Rules state’s refusal to provide Judicial Watch with Montgomery County voter list is quibbling over ‘semantics’ and ‘purposeless obstruction’
(Washington, DC) – Judicial Watch announced that a federal court has ordered the State of Maryland to produce voter list data for Montgomery County, the state’s biggest county. The court ruling comes in the Judicial Watch lawsuit filed July 18, 2017, against Montgomery County and the Maryland State Boards of Elections under the National Voter Registration Act of 1993 (NVRA).
The lawsuit was filed in the U.S. District Court for the District of Maryland, Baltimore Division (Judicial Watch vs. Linda H. Lamone, et al. (No. 1:17-cv-02006)). The decision follows NVRA-related Judicial Watch successes in California and Kentucky that could lead to the removal of up to 1.85 million inactive voters from voter registration lists. The NVRA requires states to take reasonable steps to clean up its voting rolls and to make documents about its voter list maintenance practices available to anyone who asks.
Judicial Watch had sought the Maryland voter list data after discovering that there were more registered voters in Montgomery County than citizens over the age of 18 who could register. U.S. District Court Judge Ellen Lipton Hollander rejected Maryland’s objections to providing the voter list information under Section 8(i) of the National Voter Registration Act:
If Judicial Watch had submitted requests for voter registration data, corresponding to the thousands of Montgomery County voters, the State would have been required to produce each record, pursuant to Section 8(i). Instead, Judicial Watch merely submitted a single request for a voter list containing and compiling the same information about the thousands of voters in Montgomery County. Although both scenarios seek the same information, defendants believe that the NVRA would require compliance with only one of them. Rejecting Judicial Watch’s request based on semantics would be tantamount to requiring Judicial Watch to make thousands of separate requests. Neither the NVRA, the Court, nor common sense can abide such a purposeless obstruction.
Organizations such as Judicial Watch have the resources and expertise that few individuals can marshal. By excluding these organizations from access to voter registration lists, the State law undermines Section 8(i)’s efficacy. Accordingly, [Maryland election law] is an obstacle to the accomplishment of the NVRA’s purposes. It follows that the State law is preempted in so far as it allows only Maryland registered voters to access voter registration lists.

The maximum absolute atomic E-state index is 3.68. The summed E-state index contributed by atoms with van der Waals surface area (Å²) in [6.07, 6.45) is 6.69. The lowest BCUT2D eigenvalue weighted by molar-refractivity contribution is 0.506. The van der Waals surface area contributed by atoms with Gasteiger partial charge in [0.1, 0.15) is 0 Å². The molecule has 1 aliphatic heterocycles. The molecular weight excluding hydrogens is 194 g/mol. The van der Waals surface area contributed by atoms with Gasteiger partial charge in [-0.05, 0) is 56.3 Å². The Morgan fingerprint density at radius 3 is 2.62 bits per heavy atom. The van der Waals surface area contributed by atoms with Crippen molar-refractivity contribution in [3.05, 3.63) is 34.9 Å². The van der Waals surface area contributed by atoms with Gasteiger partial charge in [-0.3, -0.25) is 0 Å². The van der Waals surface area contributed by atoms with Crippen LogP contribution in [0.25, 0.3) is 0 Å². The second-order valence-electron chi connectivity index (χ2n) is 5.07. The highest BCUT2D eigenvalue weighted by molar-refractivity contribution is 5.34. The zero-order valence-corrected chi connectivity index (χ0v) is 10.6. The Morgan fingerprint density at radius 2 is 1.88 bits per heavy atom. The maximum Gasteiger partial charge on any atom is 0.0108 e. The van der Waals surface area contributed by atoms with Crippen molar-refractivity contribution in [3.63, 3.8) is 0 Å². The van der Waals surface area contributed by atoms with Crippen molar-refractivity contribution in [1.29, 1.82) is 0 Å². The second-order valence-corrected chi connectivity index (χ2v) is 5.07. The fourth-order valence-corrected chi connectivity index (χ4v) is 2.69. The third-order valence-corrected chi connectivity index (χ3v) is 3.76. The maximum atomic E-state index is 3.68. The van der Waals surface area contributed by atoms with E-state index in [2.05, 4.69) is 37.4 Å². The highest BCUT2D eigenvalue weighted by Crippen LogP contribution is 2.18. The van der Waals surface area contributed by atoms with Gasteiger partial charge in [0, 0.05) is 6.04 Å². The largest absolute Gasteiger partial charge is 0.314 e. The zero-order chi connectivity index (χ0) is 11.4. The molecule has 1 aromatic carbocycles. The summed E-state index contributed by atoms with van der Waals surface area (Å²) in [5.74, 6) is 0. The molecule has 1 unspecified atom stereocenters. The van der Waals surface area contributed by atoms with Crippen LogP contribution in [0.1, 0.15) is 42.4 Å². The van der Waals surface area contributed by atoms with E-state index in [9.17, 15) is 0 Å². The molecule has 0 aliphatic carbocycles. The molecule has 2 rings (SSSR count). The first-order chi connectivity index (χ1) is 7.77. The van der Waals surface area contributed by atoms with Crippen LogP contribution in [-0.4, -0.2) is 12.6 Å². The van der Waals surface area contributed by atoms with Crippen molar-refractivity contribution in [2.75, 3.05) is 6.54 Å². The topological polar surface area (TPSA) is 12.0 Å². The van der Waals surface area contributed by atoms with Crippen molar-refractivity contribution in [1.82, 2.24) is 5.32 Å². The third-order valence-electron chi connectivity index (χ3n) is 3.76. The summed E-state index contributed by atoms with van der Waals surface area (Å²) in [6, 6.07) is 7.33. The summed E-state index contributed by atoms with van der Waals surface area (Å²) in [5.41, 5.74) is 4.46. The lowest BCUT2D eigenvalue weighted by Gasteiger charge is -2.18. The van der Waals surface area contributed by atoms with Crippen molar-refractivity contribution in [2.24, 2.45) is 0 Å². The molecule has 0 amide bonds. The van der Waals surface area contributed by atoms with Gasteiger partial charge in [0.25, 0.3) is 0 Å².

The dispute over the voter registration list arose from an April 11, 2017, notice letter sent to Maryland election officials, in which Judicial Watch explained Montgomery County had an impossibly high registration rate. The letter threatened a lawsuit if the problems with Montgomery County’s voter rolls were not fixed. The letter also requested access to Montgomery County voter registration lists in order to evaluate the efficacy of any “programs and activities conducted for the purpose of ensuring the accuracy and currency of Maryland’s official eligible voter lists during the past 2 years.”
Democrat Maryland officials, in response, attacked and smeared Judicial Watch by suggesting it was an agent of Russia.
“Now that the court has cleared the way for Judicial Watch to obtain the Montgomery voter data, our efforts to force the State of Maryland to comply with the NVRA and clean up its voter rolls may proceed,” said Judicial Watch President Tom Fitton. “After our successful efforts to bring Kentucky, California, Ohio, and Indiana into compliance with the National Voter Registration Act, it’s time for Maryland politicians to stop the politics, see the light, get right with the law and clean up the State’s voter rolls. If they don’t, we’ll see them in court again.”
Judicial Watch is the national leader in enforcing the provisions of the NVRA, having also filed a successful NVRA lawsuit against Indiana, causing it to voluntarily clean up its voting rolls. Judicial Watch also settled successfully with Ohio.